The median transaction price at the close of Q3 2015 was $1,322 psf. We believe median PSF prices might continue to dip for the next few quarters, given poor market sentiment and a slowing global economy. The market is likely to become even more favourable for buyers than it already is.

However, median psf prices are only one part of the equation. With the implementation of loan curbs, overall affordability and quantum price become paramount, with the general sweet spot for most buyers somewhere between $500,000 and just over $1 million. Interestingly, while the psf price for Geylang apartments has dipped, quantums have actually been on an upward trend since the start of the year, and are currently hovering around a median $830,000.

For Geylang, the quantums are a more delicate consideration, as its designation as a vice area leads banks to be far more cautious in their lending. In general, commercial banks are unlikely to approve mortgages for projects on certain streets, or will only set aside a limited quota for annual approval for the area.

Those who wish to enter the market might therefore need to fork out cash, or turn to financial institutions with higher interest rates. Geylang’s rezoning and redevelopment should hopefully lead to commercial banks reconsidering their policies, which, in turn, would increase affordability for buyers.

Private sizes

Aside from the larger projects at the fringes of Geylang that are eligible for commercial bank loans, Geylang’s private housing projects tend to have smaller units. The average size of units transacted over the period of analysis was about 780 sq ft, and dipped to 632 sq ft in Q4 2013. The smaller boutique projects in Geylang tend to have more shoebox units.

The smaller units imply this is not an area raising families. After all, most families would simply not want to live in vice areas, even if the area is known for delicious food, and is convenient. The bulk of the HDB flats in the area are located away from where most of the sex work establishments are, either on or after Sims Drive, or in the Old Airport Road area. Developers might also choose to focus on smaller units due to bank mortgage restrictions, simply to make it more affordable for buyers.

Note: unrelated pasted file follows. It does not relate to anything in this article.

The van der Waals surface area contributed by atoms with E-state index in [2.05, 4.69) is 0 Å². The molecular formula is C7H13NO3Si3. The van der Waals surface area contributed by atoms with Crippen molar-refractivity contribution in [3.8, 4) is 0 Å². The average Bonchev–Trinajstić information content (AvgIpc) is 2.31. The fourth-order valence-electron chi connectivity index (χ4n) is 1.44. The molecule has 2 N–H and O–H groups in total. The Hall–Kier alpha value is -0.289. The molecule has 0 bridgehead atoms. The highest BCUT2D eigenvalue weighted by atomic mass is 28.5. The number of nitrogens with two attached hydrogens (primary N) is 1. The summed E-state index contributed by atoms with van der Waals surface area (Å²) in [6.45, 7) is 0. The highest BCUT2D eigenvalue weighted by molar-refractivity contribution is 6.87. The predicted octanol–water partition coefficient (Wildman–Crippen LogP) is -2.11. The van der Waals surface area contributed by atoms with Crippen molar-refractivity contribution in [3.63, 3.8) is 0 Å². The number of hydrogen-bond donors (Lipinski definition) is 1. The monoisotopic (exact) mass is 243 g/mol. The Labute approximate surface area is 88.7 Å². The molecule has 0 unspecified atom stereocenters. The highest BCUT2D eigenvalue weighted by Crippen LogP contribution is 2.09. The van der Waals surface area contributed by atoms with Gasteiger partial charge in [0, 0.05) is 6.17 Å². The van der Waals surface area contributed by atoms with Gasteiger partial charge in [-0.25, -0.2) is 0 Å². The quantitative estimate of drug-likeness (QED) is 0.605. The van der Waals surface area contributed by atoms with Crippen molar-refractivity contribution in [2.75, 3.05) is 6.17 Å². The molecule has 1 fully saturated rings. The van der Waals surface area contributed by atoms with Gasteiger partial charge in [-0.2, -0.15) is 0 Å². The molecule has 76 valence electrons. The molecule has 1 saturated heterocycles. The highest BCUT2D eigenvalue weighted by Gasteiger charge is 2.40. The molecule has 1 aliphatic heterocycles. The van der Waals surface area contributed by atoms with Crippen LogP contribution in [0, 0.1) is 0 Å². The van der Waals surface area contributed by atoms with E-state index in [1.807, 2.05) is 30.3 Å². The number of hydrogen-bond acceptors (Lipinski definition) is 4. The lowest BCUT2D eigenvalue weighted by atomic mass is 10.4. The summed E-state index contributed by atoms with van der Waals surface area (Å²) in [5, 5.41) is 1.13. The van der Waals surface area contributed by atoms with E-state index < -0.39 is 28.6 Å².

As transformation continues and sex work is pushed out of Geylang, we expect to see larger units move from the fringes of the district to the area’s core.

Ending vice, keeping character

Even as Geylang gets a new coat of paint, it is important to keep the character of the district. The URA did an impressive job, with the Lorong 24A Shophouse Series project, for instance, employing eight local architects and designers to refresh and put a modern spin on eight historic shophouses in the street. Developers entering the market there should bear this in mind, and preserve the character of the area, as it increases the value proposition for buyers.

Gentrification cannot be separated from displacement. The history of restoration highlights that as districts see capital values increase, prices will rise, and the less well-off, who often are part of marginalized groups, become displaced. Even as we run the numbers and see the upsides to Geylang’s transformation, it is necessary to ask: where will sex work, its associated businesses and sex workers end up? As prices in Geylang go up, will another location’s head south, and where will this be?